Hospital Impact—Providers must help patients navigate delivery system changes

Doctor patient
Patients trust their doctor to send them to the best place for care—but if they are anxious about the unfamiliar, they may not go.
Andrea Simon
Andrea Simon

I have a healthcare client who is being encouraged, even pressed, to shift her patients out of hospital-based services to community-based delivery options—affecting everything from the best place for same-day surgery to where to get an X-ray. At the same time, hospitals are being pressured to reduce costs while keeping patients healthy.

In these times of great change, is it possible to satisfy everyone?

For the patient: the challenge of changing care delivery systems

None of this surprises those of us in the healthcare industry. The challenge for this particular doctor revolves around how to get recalcitrant long-standing, and often older, patients to now go to different locations for care, even if the “new” places can deliver the care they need at lower cost to the system and themselves.

Add to this situation the highly influential generation of millennials, the sons and daughters of baby boomers and Gen Xers. These younger patients are less loyal, less obedient and less concerned with traditional service delivery points in the system. Instead, they focus on fees, quality and ease of access.

For example, when my firm recently conducted research on urgent care centers, we listened to millennials talk about how they view the healthcare system. They want their care easy-to-get and affordable. They don’t want to lose time from work, nor do they want to spend their day waiting in a physician’s office until it’s their turn to be seen. And the ability to book an appointment on their cell phone is paramount. They have different values and different ideas about quality.

Most noticeably, for these patients, time is money. In many cases, they are self-insured, which makes them very price sensitive. In today’s gig economy, they only earn a living when they are working. Thus, they want to be able to get the care they need when they want it or they will skip the referral until they end up in the emergency department at 10 p.m. As one millennial said to us: “Is one X-ray center really any better than another? I’m going where it’s cheaper and open when I can go.”

For the physician: how to satisfy the higher-ups and please your patient

Our physician-client is not alone. Indeed, physicians everywhere are facing the complex pain of change, particularly cultural change. When a patient doesn’t follow their instructions, they are frustrated. Even doctors themselves don’t always follow their doctor’s recommendations, as a physician with multiple sclerosis explained in a recent guest post for a Boston news station. Why? Because patients, like people in general, find comfort in the familiar. Not focused on the cost-benefits, they trust their doctor to send them to the best place for care—but if they are anxious about the unfamiliar, they may not go.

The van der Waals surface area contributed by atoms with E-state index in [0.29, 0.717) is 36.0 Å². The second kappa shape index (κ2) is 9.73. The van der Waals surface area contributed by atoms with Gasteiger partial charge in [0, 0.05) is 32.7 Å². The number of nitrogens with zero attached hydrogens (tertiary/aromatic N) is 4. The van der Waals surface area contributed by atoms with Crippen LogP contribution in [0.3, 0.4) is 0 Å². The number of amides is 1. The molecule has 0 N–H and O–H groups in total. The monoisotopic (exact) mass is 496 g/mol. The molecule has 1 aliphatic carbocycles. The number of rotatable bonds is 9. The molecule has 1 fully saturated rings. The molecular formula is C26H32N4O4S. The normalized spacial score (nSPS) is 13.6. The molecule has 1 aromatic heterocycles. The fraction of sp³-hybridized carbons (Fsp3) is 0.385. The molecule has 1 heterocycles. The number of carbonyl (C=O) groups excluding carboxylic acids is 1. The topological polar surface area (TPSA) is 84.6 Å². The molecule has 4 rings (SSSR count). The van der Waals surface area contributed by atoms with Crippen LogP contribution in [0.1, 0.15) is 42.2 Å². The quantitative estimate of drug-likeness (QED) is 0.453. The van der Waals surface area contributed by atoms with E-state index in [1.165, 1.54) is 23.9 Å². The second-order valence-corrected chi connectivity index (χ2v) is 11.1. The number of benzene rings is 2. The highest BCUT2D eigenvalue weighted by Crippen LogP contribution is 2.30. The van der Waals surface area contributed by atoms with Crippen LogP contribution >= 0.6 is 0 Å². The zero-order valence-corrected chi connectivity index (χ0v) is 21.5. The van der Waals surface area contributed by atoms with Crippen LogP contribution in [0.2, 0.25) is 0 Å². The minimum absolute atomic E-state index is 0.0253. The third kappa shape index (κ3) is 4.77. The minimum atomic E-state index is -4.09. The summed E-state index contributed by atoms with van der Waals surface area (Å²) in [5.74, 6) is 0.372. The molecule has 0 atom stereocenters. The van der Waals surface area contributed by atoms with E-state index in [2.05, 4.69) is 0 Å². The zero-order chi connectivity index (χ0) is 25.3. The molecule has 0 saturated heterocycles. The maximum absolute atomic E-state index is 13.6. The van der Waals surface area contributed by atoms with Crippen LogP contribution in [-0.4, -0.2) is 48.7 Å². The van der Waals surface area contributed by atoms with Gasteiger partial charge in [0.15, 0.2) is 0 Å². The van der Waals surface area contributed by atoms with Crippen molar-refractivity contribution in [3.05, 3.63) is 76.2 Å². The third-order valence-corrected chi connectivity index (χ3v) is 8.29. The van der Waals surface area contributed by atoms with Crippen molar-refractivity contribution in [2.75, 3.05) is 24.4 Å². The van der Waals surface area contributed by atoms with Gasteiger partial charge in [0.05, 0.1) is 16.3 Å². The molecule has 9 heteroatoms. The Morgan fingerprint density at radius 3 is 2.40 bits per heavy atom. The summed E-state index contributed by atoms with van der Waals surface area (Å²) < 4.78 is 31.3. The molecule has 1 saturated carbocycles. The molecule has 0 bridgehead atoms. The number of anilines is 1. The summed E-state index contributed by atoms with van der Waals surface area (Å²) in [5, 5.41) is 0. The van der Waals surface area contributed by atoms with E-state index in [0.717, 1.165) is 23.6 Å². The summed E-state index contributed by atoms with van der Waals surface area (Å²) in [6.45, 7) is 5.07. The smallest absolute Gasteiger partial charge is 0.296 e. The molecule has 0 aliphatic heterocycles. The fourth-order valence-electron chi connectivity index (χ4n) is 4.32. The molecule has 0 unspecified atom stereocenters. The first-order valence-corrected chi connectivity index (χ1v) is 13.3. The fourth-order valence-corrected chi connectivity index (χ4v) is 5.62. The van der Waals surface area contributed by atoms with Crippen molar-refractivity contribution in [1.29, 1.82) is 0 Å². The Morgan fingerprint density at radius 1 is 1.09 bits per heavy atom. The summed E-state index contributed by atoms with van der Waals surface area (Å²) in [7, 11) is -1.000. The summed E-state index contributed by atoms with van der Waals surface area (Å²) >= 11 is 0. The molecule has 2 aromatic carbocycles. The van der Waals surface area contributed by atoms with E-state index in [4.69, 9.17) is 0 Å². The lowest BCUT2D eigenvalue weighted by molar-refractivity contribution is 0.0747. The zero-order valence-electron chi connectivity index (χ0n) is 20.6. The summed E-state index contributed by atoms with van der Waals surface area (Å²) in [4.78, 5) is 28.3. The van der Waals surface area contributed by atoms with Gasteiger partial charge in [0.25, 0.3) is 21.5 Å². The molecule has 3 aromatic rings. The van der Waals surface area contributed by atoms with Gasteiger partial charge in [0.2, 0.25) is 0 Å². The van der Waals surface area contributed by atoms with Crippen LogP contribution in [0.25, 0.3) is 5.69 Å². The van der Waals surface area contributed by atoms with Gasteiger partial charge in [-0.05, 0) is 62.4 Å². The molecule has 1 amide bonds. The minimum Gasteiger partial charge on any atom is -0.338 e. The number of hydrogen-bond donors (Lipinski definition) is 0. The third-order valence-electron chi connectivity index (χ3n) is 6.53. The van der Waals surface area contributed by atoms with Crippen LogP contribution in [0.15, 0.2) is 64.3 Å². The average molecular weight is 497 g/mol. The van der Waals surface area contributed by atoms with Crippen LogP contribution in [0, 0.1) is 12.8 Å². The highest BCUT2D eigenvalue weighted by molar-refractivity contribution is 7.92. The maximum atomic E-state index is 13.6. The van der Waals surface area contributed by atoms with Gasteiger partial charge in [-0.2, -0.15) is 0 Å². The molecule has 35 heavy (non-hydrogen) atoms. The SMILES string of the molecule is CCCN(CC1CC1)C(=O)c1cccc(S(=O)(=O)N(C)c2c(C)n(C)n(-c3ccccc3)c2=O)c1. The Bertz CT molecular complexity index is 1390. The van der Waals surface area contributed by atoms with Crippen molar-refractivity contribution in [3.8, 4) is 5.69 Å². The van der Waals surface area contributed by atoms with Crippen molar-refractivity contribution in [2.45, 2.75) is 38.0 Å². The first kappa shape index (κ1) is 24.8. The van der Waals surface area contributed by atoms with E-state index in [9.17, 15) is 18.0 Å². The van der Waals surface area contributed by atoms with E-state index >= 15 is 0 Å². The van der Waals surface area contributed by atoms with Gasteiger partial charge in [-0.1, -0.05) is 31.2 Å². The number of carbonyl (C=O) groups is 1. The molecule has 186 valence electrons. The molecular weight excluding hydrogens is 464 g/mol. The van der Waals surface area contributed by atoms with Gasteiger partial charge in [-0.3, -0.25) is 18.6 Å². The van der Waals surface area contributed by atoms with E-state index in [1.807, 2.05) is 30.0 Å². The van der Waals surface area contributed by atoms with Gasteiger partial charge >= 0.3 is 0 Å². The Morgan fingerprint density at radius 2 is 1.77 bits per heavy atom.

This is actually a culture change, not just a change of where to get an X-ray

As a corporate anthropologist and culture change expert, I can report from experience that people have a story in their head that defines the reality they are experiencing. They select from that experience the elements that fit the story they believe to be true. For physicians, this means that they must rethink their patient experiences so that the new actions they are asking patients to take actually fit each patient’s own story. In other words, patients will do best when they get the care they need “their way,” regardless of what payers think is the right way.

For the best outcomes, physicians should approach the situation from the perspective of a culture going through dramatic change, one patient at a time. Here are four “shoulds” it might be helpful for them to consider:

  1. Physicians should think about the care-change experience as a collaborative conversation. Rather than simply telling patients where to go, they should discuss the options with them at length. This way, patients “feel” the physician’s concern that they will get the right care in the right place.
  2. The conversation should have a lot of “whys” in it. When my firm works with organizations that are trying to change, we overcommunicate the “whys.” Answering these “whys” goes a long way in building trust during (often painful) changes.
  3. They should personally visit the facilities they are recommending for their patients. What is the experience like? Is it consistent with what they are promising? Will their patients feel important, special and ultimately, pleased—the feelings that are at stake here?
  4. They should help the “new” facilities become good communicators to their patients. It should be one voice that is speaking to a person in different places. It’s almost as if they are creating a common brand for the care system, even if it is owned by different entities. Joint workshops to improve the customer experience are always a good idea at this stage. Each will benefit from happier patients who will then share their experiences with others. This opportunity should be highly leveraged.

Bob Dylan was right. The times, they are a-changin’.

Are you changing with them? You really must. Your patients need you to help them in new, innovative ways that focus less on technology or drug solutions and more on the experiences you are delivering. This is what will be the bridge between the old way of getting care and the new, with the result being patients who are more satisfied, less anxious and hopefully, healthier. Ready to change?

Andrea Simon, Ph.D., is the principal and founder of Simon Associates Management Consultants. She has more than 20 years of experience as a senior executive with financial services and healthcare institutions.